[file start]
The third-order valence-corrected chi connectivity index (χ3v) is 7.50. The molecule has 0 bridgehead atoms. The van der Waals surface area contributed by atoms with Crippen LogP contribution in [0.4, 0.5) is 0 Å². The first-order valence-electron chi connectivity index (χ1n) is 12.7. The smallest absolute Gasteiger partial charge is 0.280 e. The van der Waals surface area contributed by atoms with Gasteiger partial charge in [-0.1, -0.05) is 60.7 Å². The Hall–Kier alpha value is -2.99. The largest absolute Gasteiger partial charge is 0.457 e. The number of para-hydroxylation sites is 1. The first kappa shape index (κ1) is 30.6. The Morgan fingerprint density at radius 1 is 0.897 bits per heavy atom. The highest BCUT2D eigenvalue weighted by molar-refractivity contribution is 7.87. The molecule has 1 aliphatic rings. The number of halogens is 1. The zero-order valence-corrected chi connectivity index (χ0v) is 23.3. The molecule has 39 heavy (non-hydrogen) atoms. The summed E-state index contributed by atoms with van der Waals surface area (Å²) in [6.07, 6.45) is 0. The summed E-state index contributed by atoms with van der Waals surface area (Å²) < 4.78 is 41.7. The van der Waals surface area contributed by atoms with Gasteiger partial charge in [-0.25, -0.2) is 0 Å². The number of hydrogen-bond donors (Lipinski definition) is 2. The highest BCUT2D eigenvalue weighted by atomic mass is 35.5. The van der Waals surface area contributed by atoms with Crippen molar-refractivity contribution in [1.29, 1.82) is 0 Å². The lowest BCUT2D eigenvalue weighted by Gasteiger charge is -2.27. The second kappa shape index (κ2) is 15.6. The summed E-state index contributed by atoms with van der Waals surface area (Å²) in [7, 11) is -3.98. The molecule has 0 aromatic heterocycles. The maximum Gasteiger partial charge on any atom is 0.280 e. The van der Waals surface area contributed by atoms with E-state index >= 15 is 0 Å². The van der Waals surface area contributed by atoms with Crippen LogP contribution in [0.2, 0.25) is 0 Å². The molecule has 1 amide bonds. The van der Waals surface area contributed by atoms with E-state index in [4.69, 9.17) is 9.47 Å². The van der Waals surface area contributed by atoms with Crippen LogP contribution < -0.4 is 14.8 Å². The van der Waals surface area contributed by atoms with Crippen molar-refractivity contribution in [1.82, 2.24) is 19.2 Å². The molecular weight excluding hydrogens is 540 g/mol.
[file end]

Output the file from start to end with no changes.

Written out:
The third-order valence-corrected chi connectivity index (χ3v) is 7.50. The molecule has 0 bridgehead atoms. The van der Waals surface area contributed by atoms with Crippen LogP contribution in [0.4, 0.5) is 0 Å². The first-order valence-electron chi connectivity index (χ1n) is 12.7. The smallest absolute Gasteiger partial charge is 0.280 e. The van der Waals surface area contributed by atoms with Gasteiger partial charge in [-0.1, -0.05) is 60.7 Å². The Hall–Kier alpha value is -2.99. The largest absolute Gasteiger partial charge is 0.457 e. The number of para-hydroxylation sites is 1. The first kappa shape index (κ1) is 30.6. The Morgan fingerprint density at radius 1 is 0.897 bits per heavy atom. The highest BCUT2D eigenvalue weighted by molar-refractivity contribution is 7.87. The molecule has 1 aliphatic rings. The number of halogens is 1. The zero-order valence-corrected chi connectivity index (χ0v) is 23.3. The molecule has 39 heavy (non-hydrogen) atoms. The summed E-state index contributed by atoms with van der Waals surface area (Å²) in [6.07, 6.45) is 0. The summed E-state index contributed by atoms with van der Waals surface area (Å²) < 4.78 is 41.7. The van der Waals surface area contributed by atoms with Gasteiger partial charge in [-0.25, -0.2) is 0 Å². The number of hydrogen-bond donors (Lipinski definition) is 2. The highest BCUT2D eigenvalue weighted by atomic mass is 35.5. The van der Waals surface area contributed by atoms with Crippen molar-refractivity contribution in [1.29, 1.82) is 0 Å². The lowest BCUT2D eigenvalue weighted by Gasteiger charge is -2.27. The second kappa shape index (κ2) is 15.6. The summed E-state index contributed by atoms with van der Waals surface area (Å²) in [7, 11) is -3.98. The molecule has 0 aromatic heterocycles. The maximum Gasteiger partial charge on any atom is 0.280 e. The van der Waals surface area contributed by atoms with E-state index >= 15 is 0 Å². The van der Waals surface area contributed by atoms with Crippen LogP contribution in [0.2, 0.25) is 0 Å². The molecule has 1 amide bonds. The van der Waals surface area contributed by atoms with E-state index in [4.69, 9.17) is 9.47 Å². The van der Waals surface area contributed by atoms with Crippen LogP contribution < -0.4 is 14.8 Å². The van der Waals surface area contributed by atoms with Crippen molar-refractivity contribution in [1.82, 2.24) is 19.2 Å². The molecular weight excluding hydrogens is 540 g/mol.